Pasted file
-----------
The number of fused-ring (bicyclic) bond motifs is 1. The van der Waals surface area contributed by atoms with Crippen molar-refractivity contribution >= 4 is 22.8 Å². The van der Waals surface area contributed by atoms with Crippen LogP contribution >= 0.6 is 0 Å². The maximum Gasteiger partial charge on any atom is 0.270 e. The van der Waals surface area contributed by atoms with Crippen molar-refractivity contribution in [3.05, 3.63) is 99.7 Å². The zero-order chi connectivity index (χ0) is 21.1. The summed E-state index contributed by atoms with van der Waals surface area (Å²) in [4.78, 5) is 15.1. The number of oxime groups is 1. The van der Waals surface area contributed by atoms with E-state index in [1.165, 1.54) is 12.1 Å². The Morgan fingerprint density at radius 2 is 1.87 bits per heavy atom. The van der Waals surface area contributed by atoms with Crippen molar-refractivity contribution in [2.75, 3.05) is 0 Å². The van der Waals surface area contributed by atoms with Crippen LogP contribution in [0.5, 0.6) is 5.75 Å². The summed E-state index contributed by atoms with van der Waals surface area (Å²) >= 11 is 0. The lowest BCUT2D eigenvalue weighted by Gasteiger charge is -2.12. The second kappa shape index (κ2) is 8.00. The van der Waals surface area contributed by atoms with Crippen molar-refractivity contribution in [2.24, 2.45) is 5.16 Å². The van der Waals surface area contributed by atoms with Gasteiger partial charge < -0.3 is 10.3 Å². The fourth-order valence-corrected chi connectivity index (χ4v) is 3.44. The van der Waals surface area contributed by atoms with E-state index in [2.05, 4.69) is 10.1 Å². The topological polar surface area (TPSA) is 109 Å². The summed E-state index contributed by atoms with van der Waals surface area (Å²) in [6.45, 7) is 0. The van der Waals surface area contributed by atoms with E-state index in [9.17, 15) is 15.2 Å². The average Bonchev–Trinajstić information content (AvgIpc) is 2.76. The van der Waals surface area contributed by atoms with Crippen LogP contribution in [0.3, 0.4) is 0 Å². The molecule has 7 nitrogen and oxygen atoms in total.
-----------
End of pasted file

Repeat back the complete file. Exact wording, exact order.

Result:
The number of fused-ring (bicyclic) bond motifs is 1. The van der Waals surface area contributed by atoms with Crippen molar-refractivity contribution >= 4 is 22.8 Å². The van der Waals surface area contributed by atoms with Crippen LogP contribution >= 0.6 is 0 Å². The maximum Gasteiger partial charge on any atom is 0.270 e. The van der Waals surface area contributed by atoms with Crippen molar-refractivity contribution in [3.05, 3.63) is 99.7 Å². The zero-order chi connectivity index (χ0) is 21.1. The summed E-state index contributed by atoms with van der Waals surface area (Å²) in [4.78, 5) is 15.1. The number of oxime groups is 1. The van der Waals surface area contributed by atoms with E-state index in [1.165, 1.54) is 12.1 Å². The Morgan fingerprint density at radius 2 is 1.87 bits per heavy atom. The van der Waals surface area contributed by atoms with Crippen molar-refractivity contribution in [2.75, 3.05) is 0 Å². The van der Waals surface area contributed by atoms with Crippen LogP contribution in [0.5, 0.6) is 5.75 Å². The summed E-state index contributed by atoms with van der Waals surface area (Å²) >= 11 is 0. The lowest BCUT2D eigenvalue weighted by Gasteiger charge is -2.12. The second kappa shape index (κ2) is 8.00. The van der Waals surface area contributed by atoms with Crippen molar-refractivity contribution in [2.24, 2.45) is 5.16 Å². The van der Waals surface area contributed by atoms with Gasteiger partial charge < -0.3 is 10.3 Å². The fourth-order valence-corrected chi connectivity index (χ4v) is 3.44. The van der Waals surface area contributed by atoms with E-state index in [2.05, 4.69) is 10.1 Å². The topological polar surface area (TPSA) is 109 Å². The summed E-state index contributed by atoms with van der Waals surface area (Å²) in [6.45, 7) is 0. The van der Waals surface area contributed by atoms with E-state index in [9.17, 15) is 15.2 Å². The average Bonchev–Trinajstić information content (AvgIpc) is 2.76. The van der Waals surface area contributed by atoms with Crippen LogP contribution in [0.3, 0.4) is 0 Å². The molecule has 7 nitrogen and oxygen atoms in total.